Orson Welles Reads ‘The Secret Sharer,’ by Joseph Conrad

Today is the birth­day of the writer Joseph Con­rad. He was born Józef Teodor Kon­rad Korzniows­ki on Decem­ber 3, 1857 in Berdichev, in the Pol­ish Ukraine. As a young man he trav­eled the world as a mer­chant sail­er, an expe­ri­ence that fur­nished mate­r­i­al and inspi­ra­tion for his Eng­lish-lan­guage books, which include such clas­sics as Nos­tro­mo, Lord Jim and Heart of Dark­ness.

To mark the occa­sion we bring you a record­ing of Orson Welles read­ing (lis­ten to it here) Con­rad’s short sto­ry “The Secret Shar­er” in 1985 as one of his selec­tions for The Orson Welles Library. “I think I’m made for Con­rad,” Welles once said. “I think every Con­rad sto­ry is a movie.” Con­rad wrote “The Secret Shar­er” in 1909. The sto­ry is told by the cap­tain of a ship. One night, while on watch in waters near the Gulf of Siam, the cap­tain dis­cov­ers a naked swim­mer cling­ing des­per­ate­ly to the side of the ship. He helps the mys­te­ri­ous man aboard and learns his sto­ry. The cap­tain is then faced with a dilem­ma: Should he help the man, or turn him over to the peo­ple who are look­ing for him?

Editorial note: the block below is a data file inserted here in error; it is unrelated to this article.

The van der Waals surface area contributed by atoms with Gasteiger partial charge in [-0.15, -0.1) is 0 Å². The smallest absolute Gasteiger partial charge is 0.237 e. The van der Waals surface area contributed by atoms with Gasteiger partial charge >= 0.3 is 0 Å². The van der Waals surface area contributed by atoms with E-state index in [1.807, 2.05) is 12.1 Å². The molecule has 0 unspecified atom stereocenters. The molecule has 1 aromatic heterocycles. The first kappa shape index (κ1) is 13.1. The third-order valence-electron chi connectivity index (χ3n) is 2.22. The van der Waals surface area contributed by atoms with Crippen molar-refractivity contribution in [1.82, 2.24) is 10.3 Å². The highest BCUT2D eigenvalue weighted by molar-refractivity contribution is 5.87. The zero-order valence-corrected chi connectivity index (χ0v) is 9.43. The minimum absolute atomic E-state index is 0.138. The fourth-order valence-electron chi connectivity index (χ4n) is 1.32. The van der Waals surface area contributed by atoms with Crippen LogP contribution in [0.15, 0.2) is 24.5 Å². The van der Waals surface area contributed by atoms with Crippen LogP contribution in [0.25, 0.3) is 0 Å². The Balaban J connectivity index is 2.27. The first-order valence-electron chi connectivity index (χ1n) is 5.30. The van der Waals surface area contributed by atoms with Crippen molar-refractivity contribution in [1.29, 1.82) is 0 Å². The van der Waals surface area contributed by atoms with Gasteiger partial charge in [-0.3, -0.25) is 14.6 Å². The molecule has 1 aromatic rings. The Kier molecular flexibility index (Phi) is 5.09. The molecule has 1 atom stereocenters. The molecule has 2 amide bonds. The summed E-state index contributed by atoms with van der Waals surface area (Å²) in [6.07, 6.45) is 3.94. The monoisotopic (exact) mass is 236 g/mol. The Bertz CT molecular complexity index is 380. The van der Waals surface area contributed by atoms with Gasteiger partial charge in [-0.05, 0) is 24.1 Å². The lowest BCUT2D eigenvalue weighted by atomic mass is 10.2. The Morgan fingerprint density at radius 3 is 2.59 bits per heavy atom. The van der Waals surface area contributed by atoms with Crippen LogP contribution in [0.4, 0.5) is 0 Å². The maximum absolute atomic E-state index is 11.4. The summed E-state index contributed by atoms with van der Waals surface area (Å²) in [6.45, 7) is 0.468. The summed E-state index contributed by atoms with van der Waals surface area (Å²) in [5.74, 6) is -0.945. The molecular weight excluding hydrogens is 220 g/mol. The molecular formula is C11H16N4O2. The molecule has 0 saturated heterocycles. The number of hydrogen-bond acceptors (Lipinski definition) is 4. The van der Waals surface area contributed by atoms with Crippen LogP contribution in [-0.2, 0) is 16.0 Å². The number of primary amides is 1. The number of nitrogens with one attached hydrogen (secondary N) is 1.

You can find “The Secret Shar­er” and oth­er works by Joseph Con­rad in our col­lec­tions of  Free Audio Books and Free eBooks. And for more read­ings by Welles, please see our meta post: Orson Welles Nar­rates Plato’s Cave Alle­go­ry, Kafka’s Para­ble, and Free­dom Riv­er.

h/t The Writer’s Almanac

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  • Sub­lime, in a word. Two of my favorite influ­ences.

  • Peter Venner says:

    Hav­ing first read ‘The Secret Shar­er’ while sail­ing an old cut­ter in the Eng­lish Chan­nel, it was an instruc­tion man­u­al as well as a lit­er­ary treat and an insight into psy­chol­o­gy!

    I have since devoured any and every­thing I can find by and about Con­rad. Along the way I came to believe that Con­rad might be con­sid­ered the pio­neer of cin­e­matog­ra­phy; his descrip­tive pow­ers includ­ing “crane shots”, “dis­solves”, psy­cho­log­i­cal shifts described in the parabo­la of a dis­card­ed cig­ar butt. It was no sur­prise to dis­cov­er that Orson Welles was influ­enced to share Con­rad’s genius.

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